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Playing musical instruments can improve a child's mind

Learning to play a musical instrument can help children to learn languages by increasing the brain's sensitivity to sounds including speech.

Music lessons could have a direct impact on a child's ability to learn languages by affecting the mind's sensitivity to all sounds, scientists have claimed.

Tests revealed that exposure to music can be beneficial to the brain in its developmental stages, and would have advantages for all children, including those who are dyslexic and autistic.

Researchers at Northwestern University in Chicago, America, established a link between musical ability and the capacity of the nervous system to take in sound patterns.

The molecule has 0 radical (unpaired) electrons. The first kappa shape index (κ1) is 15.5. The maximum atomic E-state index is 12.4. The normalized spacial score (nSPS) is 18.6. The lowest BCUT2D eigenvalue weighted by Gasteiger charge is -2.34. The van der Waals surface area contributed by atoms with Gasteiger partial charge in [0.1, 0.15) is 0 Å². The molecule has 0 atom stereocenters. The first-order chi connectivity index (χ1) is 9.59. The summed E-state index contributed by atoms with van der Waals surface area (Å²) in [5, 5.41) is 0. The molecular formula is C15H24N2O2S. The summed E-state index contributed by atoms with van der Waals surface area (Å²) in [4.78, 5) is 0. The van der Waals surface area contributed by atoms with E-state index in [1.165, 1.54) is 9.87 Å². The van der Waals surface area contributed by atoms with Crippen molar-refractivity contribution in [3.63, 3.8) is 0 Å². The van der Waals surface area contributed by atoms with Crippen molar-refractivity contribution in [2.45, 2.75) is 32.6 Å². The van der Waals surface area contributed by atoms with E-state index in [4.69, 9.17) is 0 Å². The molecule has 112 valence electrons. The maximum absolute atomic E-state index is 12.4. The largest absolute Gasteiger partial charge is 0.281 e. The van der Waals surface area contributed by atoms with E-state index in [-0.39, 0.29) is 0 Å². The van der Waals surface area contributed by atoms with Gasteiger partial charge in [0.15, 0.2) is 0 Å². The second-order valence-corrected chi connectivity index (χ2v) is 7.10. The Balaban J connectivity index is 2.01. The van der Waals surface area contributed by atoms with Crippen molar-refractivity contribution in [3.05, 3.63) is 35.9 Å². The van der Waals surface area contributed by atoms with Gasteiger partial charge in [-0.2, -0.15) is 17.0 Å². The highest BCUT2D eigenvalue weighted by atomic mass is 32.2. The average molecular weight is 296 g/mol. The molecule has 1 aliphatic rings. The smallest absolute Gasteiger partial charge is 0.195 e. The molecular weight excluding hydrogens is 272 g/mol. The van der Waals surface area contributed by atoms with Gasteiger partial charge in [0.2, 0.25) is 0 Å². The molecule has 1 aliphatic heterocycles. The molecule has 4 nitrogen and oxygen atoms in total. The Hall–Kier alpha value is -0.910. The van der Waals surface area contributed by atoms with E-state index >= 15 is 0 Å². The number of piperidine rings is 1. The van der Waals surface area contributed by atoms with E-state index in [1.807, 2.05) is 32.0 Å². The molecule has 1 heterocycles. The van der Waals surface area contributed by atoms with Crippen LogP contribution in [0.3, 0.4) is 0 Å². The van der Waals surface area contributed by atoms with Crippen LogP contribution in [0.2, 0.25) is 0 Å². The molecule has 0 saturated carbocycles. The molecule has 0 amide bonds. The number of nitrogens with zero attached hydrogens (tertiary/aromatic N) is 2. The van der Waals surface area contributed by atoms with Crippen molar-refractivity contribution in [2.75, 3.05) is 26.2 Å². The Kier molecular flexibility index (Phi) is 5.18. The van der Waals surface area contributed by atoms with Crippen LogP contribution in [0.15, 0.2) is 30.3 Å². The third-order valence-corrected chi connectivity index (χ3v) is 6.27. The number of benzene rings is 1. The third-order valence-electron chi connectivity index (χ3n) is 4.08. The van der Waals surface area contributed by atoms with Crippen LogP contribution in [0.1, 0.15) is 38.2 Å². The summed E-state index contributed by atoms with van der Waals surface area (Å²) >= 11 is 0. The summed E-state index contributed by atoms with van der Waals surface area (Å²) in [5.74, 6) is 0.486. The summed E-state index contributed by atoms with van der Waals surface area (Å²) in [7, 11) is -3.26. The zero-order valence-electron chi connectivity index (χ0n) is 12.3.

Professor Nina Kraus, who led the team, said playing an instrument had an impact on automatic processing in the brainstem, the lower section of the brain which governs breathing, the heartbeat and reaction to sounds.

She said: "Playing music engages the ability to extract relevant patterns, such as the sound of one's own instrument, harmonies and rhythms, from the 'soundscape.

"Playing an instrument may help youngsters better process speech in noisy classrooms and more accurately interpret the nuances of language that are conveyed by subtle changes in the human voice."

A National Autistic Society spokeswoman said many children with autism respond well to music.

She said: "It seems that music can help children to communicate and interact with those around them, relax or to express emotions."

© Telegraph.co.uk